You can find out how much you would need to pay to increase your pension by between £1 and £25 a week at www.gov.uk/state-pension-topup.
You can register your interest in the scheme by emailing firstname.lastname@example.org or by telephoning 0845 600 4270.
Pension scams have become more common since April 2015, when new rules allowed people to take some or all of their pension pot as a lump sum. These scams are fake investments designed to con you out of your money. They are often extremely convincing and anyone can be caught out.
Find out about scams and what to watch for at Pension Wise: https://www.pensionwise.gov.uk
For more information about State Pension and other benefits you may be able to get when you retire, see Benefits for older people. For more about other types of pensions and starting a pension, see Pensions.
You may also find the following Adviceguide information helpful:
The Money Advice Service
The Money Advice Service is a free, independent service. Their website has useful information about all types of pensions including a pension calculator for working out how much pension you'll need.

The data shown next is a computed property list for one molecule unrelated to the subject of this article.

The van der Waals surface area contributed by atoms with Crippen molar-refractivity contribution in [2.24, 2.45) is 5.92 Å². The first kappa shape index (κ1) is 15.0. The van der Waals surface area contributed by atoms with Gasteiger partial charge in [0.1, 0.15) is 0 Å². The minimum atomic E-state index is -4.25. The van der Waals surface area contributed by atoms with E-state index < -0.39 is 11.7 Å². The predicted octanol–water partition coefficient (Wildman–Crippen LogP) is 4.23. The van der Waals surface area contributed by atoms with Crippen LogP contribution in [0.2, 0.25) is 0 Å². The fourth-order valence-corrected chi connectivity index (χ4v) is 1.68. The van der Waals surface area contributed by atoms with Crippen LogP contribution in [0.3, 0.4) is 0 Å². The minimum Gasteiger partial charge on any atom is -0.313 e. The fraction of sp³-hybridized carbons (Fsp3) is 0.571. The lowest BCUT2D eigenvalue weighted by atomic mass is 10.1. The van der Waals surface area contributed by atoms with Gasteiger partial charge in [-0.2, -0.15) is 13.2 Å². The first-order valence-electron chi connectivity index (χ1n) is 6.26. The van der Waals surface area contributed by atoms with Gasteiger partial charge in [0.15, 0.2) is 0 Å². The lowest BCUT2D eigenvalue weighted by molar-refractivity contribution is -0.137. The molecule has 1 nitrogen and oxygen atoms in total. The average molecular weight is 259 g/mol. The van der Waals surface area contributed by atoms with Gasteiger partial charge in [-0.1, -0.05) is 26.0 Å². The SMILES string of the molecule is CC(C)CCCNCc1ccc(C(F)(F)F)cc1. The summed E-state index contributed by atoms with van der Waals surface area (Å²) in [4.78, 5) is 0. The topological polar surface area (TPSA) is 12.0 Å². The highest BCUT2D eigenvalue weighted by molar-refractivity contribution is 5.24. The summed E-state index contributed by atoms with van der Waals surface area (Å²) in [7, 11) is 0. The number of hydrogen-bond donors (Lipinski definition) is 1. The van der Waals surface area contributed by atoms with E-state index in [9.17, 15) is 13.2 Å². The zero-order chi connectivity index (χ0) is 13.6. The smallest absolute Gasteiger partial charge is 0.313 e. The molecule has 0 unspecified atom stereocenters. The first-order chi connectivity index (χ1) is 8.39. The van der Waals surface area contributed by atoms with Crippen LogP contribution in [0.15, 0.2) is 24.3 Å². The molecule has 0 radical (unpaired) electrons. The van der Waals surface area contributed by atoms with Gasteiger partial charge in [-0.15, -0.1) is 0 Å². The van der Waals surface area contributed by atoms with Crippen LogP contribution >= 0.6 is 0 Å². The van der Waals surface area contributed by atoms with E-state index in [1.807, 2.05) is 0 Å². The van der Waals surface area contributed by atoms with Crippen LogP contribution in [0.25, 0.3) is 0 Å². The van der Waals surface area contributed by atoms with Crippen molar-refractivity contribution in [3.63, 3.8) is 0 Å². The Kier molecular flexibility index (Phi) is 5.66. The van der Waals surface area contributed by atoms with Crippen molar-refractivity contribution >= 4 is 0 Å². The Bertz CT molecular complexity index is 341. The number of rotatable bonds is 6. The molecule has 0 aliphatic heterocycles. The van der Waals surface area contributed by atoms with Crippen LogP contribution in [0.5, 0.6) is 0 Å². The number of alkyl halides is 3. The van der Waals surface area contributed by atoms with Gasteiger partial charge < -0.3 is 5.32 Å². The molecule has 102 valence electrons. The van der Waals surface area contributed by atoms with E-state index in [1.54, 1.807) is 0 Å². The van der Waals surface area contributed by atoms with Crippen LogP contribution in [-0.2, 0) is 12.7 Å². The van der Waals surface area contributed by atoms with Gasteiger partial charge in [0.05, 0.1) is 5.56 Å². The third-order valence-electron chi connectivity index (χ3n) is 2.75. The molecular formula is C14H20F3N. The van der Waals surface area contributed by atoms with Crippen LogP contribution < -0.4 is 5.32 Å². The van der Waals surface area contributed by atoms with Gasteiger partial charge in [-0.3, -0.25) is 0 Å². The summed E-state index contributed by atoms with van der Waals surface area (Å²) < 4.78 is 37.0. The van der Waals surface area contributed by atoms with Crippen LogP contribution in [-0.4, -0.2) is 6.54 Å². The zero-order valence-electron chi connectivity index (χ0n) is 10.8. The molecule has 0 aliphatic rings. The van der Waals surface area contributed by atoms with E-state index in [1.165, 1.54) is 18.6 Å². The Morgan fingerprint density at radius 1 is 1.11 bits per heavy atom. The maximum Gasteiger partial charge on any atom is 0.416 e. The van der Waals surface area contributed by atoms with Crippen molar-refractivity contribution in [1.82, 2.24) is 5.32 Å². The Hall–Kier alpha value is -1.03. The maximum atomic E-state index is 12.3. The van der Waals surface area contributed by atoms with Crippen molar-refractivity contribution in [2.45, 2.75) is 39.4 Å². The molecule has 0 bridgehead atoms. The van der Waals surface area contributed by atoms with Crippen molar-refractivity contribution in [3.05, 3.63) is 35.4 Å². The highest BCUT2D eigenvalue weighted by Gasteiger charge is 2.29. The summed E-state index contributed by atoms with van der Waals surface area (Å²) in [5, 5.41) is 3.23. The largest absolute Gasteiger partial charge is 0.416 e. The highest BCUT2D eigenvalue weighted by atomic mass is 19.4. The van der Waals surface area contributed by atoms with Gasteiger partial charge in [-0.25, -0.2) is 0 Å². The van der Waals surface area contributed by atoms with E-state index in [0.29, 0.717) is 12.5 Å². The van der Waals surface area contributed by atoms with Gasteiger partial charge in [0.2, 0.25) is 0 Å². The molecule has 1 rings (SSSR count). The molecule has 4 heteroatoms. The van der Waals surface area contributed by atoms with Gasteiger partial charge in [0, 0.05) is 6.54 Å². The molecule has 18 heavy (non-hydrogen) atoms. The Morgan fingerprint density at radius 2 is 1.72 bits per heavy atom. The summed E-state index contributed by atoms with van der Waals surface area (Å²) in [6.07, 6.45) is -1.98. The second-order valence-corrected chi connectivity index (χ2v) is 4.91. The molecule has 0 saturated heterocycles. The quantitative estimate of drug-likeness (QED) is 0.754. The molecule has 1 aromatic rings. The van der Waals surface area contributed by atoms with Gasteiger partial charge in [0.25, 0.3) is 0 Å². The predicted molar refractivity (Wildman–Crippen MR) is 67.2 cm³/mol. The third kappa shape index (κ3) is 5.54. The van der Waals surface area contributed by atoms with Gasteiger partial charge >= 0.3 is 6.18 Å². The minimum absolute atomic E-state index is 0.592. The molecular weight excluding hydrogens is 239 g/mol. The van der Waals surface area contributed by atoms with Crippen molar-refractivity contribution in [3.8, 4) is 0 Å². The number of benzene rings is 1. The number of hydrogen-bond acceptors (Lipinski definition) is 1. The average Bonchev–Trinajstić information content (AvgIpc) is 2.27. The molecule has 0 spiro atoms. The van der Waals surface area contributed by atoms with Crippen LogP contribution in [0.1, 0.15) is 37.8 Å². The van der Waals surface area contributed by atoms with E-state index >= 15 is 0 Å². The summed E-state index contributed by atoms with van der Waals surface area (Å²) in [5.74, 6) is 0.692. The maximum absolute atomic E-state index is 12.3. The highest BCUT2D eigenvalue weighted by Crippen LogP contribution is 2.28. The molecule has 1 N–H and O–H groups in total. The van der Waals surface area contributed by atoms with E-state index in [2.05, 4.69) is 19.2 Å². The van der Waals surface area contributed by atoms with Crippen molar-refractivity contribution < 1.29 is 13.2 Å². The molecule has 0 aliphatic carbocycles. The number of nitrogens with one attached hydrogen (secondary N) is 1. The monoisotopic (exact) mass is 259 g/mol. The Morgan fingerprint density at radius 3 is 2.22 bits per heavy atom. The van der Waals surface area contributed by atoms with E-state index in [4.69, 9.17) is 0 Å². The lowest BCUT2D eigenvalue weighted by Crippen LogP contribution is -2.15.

GOV.UK (in England, Wales and Scotland)
GOV.UK is the government website. It has information about State Pension, workplace pensions and personal pensions at www.gov.uk, and a State Pension Toolkit containing videos and fact sheets at www.gov.uk.
nidirect (in Northern Ireland)
nidirect is the official government website for Northern Ireland. It has information about the State Pension and other types of pensions, saving for your retirement and the changes to pensions that will be happening from 2016.
Go to www.nidirect.gov.uk.
The Pensions Advisory Service
Helpline: 0300 123 1047
The Pensions Advisory Service is an independent organisation that gives free information and advice on pension planning, including state, personal, workplace and stakeholder schemes.
TPAS doesn't provide financial or investment advice or recommend products.
The Age UK website has information about State Pension, including a detailed factsheet which can be found at www.ageuk.org.uk .